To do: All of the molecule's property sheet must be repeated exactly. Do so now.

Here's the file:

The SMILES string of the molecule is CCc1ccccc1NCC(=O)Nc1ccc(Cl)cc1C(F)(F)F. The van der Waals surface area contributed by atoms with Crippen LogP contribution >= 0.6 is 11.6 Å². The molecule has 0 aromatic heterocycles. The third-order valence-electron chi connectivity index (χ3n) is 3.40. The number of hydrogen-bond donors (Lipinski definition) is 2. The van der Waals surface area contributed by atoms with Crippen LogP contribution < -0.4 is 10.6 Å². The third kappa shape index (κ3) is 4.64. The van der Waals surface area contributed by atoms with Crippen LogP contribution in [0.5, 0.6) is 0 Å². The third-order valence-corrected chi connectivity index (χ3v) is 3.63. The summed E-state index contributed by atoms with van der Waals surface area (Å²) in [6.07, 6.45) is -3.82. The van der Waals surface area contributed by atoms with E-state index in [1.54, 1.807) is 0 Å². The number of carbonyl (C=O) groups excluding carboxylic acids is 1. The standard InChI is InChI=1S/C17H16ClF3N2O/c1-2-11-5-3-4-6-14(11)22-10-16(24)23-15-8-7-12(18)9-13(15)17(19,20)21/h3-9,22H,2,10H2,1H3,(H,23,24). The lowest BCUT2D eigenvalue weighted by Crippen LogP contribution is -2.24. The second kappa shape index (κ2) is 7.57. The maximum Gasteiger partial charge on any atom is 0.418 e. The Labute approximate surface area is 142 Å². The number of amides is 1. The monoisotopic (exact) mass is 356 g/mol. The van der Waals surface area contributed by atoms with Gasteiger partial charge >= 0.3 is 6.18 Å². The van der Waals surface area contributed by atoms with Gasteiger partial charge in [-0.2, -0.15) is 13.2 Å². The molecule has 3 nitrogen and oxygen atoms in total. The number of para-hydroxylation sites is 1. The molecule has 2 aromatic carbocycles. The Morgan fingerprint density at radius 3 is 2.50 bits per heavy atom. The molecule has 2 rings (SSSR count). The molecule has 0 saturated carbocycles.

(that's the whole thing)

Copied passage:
The SMILES string of the molecule is CCc1ccccc1NCC(=O)Nc1ccc(Cl)cc1C(F)(F)F. The van der Waals surface area contributed by atoms with Crippen LogP contribution >= 0.6 is 11.6 Å². The molecule has 0 aromatic heterocycles. The third-order valence-electron chi connectivity index (χ3n) is 3.40. The number of hydrogen-bond donors (Lipinski definition) is 2. The van der Waals surface area contributed by atoms with Crippen LogP contribution < -0.4 is 10.6 Å². The third kappa shape index (κ3) is 4.64. The van der Waals surface area contributed by atoms with Crippen LogP contribution in [0.5, 0.6) is 0 Å². The third-order valence-corrected chi connectivity index (χ3v) is 3.63. The summed E-state index contributed by atoms with van der Waals surface area (Å²) in [6.07, 6.45) is -3.82. The van der Waals surface area contributed by atoms with E-state index in [1.54, 1.807) is 0 Å². The number of carbonyl (C=O) groups excluding carboxylic acids is 1. The standard InChI is InChI=1S/C17H16ClF3N2O/c1-2-11-5-3-4-6-14(11)22-10-16(24)23-15-8-7-12(18)9-13(15)17(19,20)21/h3-9,22H,2,10H2,1H3,(H,23,24). The lowest BCUT2D eigenvalue weighted by Crippen LogP contribution is -2.24. The second kappa shape index (κ2) is 7.57. The maximum Gasteiger partial charge on any atom is 0.418 e. The Labute approximate surface area is 142 Å². The number of amides is 1. The monoisotopic (exact) mass is 356 g/mol. The van der Waals surface area contributed by atoms with Gasteiger partial charge >= 0.3 is 6.18 Å². The van der Waals surface area contributed by atoms with Gasteiger partial charge in [-0.2, -0.15) is 13.2 Å². The molecule has 3 nitrogen and oxygen atoms in total. The number of para-hydroxylation sites is 1. The molecule has 2 aromatic carbocycles. The Morgan fingerprint density at radius 3 is 2.50 bits per heavy atom. The molecule has 2 rings (SSSR count). The molecule has 0 saturated carbocycles.